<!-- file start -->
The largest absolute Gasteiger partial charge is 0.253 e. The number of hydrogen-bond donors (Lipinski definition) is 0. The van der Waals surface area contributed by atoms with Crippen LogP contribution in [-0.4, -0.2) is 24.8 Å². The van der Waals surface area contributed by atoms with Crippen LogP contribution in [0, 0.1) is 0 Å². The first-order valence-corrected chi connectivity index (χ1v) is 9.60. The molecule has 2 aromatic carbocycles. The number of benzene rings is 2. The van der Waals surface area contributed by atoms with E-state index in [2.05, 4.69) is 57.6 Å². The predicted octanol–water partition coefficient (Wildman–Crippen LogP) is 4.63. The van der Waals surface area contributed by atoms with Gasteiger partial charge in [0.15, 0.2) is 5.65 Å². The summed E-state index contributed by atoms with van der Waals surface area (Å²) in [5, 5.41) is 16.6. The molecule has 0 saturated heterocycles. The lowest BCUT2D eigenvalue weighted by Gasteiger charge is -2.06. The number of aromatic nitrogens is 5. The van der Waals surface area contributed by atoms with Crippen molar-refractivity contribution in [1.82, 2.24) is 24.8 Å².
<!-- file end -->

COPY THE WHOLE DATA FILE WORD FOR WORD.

The largest absolute Gasteiger partial charge is 0.253 e. The number of hydrogen-bond donors (Lipinski definition) is 0. The van der Waals surface area contributed by atoms with Crippen LogP contribution in [-0.4, -0.2) is 24.8 Å². The van der Waals surface area contributed by atoms with Crippen LogP contribution in [0, 0.1) is 0 Å². The first-order valence-corrected chi connectivity index (χ1v) is 9.60. The molecule has 2 aromatic carbocycles. The number of benzene rings is 2. The van der Waals surface area contributed by atoms with E-state index in [2.05, 4.69) is 57.6 Å². The predicted octanol–water partition coefficient (Wildman–Crippen LogP) is 4.63. The van der Waals surface area contributed by atoms with Gasteiger partial charge in [0.15, 0.2) is 5.65 Å². The summed E-state index contributed by atoms with van der Waals surface area (Å²) in [5, 5.41) is 16.6. The molecule has 0 saturated heterocycles. The lowest BCUT2D eigenvalue weighted by Gasteiger charge is -2.06. The number of aromatic nitrogens is 5. The van der Waals surface area contributed by atoms with Crippen molar-refractivity contribution in [1.82, 2.24) is 24.8 Å².